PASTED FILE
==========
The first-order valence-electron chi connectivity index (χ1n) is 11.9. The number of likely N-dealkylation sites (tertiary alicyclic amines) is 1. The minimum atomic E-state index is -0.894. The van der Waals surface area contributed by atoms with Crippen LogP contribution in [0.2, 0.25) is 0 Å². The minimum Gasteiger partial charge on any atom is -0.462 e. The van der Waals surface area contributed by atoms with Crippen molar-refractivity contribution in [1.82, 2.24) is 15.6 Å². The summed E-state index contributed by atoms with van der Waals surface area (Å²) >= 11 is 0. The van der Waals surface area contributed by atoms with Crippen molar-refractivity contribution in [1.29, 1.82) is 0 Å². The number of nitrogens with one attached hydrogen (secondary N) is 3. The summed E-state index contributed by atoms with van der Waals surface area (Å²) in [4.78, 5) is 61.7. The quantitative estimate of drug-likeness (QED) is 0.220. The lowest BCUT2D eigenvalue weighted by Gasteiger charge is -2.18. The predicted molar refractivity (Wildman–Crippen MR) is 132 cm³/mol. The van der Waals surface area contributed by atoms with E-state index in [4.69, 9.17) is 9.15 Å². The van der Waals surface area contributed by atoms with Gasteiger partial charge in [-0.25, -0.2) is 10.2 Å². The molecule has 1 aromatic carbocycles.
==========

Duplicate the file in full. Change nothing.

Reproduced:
The first-order valence-electron chi connectivity index (χ1n) is 11.9. The number of likely N-dealkylation sites (tertiary alicyclic amines) is 1. The minimum atomic E-state index is -0.894. The van der Waals surface area contributed by atoms with Crippen LogP contribution in [0.2, 0.25) is 0 Å². The minimum Gasteiger partial charge on any atom is -0.462 e. The van der Waals surface area contributed by atoms with Crippen molar-refractivity contribution in [1.82, 2.24) is 15.6 Å². The summed E-state index contributed by atoms with van der Waals surface area (Å²) >= 11 is 0. The van der Waals surface area contributed by atoms with Crippen molar-refractivity contribution in [1.29, 1.82) is 0 Å². The number of nitrogens with one attached hydrogen (secondary N) is 3. The summed E-state index contributed by atoms with van der Waals surface area (Å²) in [4.78, 5) is 61.7. The quantitative estimate of drug-likeness (QED) is 0.220. The lowest BCUT2D eigenvalue weighted by Gasteiger charge is -2.18. The predicted molar refractivity (Wildman–Crippen MR) is 132 cm³/mol. The van der Waals surface area contributed by atoms with E-state index in [4.69, 9.17) is 9.15 Å². The van der Waals surface area contributed by atoms with Gasteiger partial charge in [-0.25, -0.2) is 10.2 Å². The molecule has 1 aromatic carbocycles.